A man waits in line as hundreds of homeless men, women and children were served dinner at the Los Angeles Mission in the Skid Row area of downtown Los Angeles November 24, 2004. In the world's biggest economy one in eight Americans and almost one in four blacks lived in poverty last year, the U.S. Census Bureau said on Tuesday, releasing a figure virtually unchanged from 2004. (Robert Galbraith/Reuters)
In the world's biggest economy, one in eight Americans and almost one
in four blacks lived in poverty last year, the U.S. Census Bureau said on Tuesday,
both ratios virtually unchanged from 2004.
The survey also showed 15.9 percent of the population, or 46.6 million,
had no health insurance, up from 15.6 percent in 2004 and an increase for a
fifth consecutive year, even as the economy grew at a 3.2 percent clip.
It was the first year since President George W. Bush took office in 2001 that
the poverty rate did not increase. As in past years, the figures showed poverty
especially concentrated among blacks and Hispanics.
In all, some 37 million Americans, or 12.6 percent, lived below the poverty
line, defined as having an annual income around $10,000 for an individual or
$20,000 for a family of four. The total showed a decrease of 90,000 from the
2004 figure, which Census Bureau officials said was "statistically insignificant."
The last time poverty declined was in 2000, the final year of Bill Clinton's
presidency, when it fell to 11.3 percent.
The stagnant poverty picture drew attention from Democrats and others who said
not enough is being done to help the nation's poor.
"Far too many American families who work hard and play by the rules still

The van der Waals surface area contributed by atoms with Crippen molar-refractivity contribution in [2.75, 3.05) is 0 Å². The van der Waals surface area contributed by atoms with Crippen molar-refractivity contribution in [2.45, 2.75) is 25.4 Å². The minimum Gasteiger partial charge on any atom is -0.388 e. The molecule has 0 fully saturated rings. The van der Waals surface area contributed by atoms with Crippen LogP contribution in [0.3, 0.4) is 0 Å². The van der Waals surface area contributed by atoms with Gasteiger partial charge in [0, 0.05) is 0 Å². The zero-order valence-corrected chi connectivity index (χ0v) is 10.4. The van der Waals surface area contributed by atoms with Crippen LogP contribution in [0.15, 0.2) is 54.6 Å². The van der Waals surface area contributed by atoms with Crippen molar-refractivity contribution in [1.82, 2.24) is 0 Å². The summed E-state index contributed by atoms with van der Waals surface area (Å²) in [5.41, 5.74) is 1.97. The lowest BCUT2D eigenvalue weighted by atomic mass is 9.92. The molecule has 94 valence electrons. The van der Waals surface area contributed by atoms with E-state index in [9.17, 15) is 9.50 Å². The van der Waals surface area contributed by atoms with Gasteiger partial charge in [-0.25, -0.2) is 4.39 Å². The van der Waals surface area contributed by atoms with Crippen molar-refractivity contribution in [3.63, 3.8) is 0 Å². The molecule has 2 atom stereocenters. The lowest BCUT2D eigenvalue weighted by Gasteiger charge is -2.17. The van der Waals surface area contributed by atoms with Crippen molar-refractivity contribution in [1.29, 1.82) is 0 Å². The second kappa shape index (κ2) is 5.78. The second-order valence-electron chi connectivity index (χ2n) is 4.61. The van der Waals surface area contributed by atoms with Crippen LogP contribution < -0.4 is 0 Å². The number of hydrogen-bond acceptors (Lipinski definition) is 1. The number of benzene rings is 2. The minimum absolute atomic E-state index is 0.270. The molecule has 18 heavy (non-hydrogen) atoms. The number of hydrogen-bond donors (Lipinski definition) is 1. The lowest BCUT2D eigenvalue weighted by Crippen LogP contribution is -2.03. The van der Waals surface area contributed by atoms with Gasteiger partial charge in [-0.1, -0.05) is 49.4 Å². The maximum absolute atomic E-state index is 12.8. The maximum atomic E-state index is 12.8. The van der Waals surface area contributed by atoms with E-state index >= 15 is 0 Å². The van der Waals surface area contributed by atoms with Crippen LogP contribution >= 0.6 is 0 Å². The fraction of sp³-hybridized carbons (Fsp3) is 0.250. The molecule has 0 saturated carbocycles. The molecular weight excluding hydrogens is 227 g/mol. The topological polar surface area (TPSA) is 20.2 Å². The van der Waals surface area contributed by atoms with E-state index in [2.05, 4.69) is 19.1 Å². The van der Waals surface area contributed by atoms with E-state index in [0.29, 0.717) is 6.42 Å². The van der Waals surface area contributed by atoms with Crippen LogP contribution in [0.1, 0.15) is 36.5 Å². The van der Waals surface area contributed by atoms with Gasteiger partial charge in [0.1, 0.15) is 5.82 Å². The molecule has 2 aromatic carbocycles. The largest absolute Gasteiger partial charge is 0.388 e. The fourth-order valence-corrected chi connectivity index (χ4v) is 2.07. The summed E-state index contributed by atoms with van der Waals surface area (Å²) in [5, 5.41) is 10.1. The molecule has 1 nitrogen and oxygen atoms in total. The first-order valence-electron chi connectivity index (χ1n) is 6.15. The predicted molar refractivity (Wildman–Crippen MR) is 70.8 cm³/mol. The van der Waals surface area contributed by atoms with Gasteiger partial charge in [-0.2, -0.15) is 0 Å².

wind up living in poverty," said Rep. George Miller (news, bio, voting
record) of California, the top Democrat on the House Education and Workforce
Around a quarter of blacks and 21.8 percent of Hispanics were living in poverty.
Among whites, the rate edged down to 8.3 percent from 8.7 percent in 2004.
"Among African Americans the problem correlates primarily to the inner-city
and single mothers," said Michael Tanner of CATO Institute, a free-market
think tank in Washington. He noted that blacks also suffer disproportionately
from poor education and lower quality jobs.
Black median income, at $30,858, was only 61 percent of the median for whites.
Some 17.6 percent of children under 18 and one in five of those under 6 were
in poverty, higher than for any other age group.
Still, real median household income rose by 1.1 percent to $46,326 from $45,817
-- its first increase since 1999. This was taken as a positive move by Republicans
and administration officials.
"While we still have challenges ahead, our ability to bounce back is a
testament to the strong work ethic of the American people, the resiliency of
our economy, and pro-growth economic policies, including tax relief," said
Office of Management and Budget Director Rob Portman.
The figures contained wide regional variations, ranging from a median household
income of $61,672 in New Jersey to $32,938 for Mississippi.
Major cities with the highest proportions of poor people included Cleveland
with 32.4 percent and Detroit with 31.4 percent under the poverty line.
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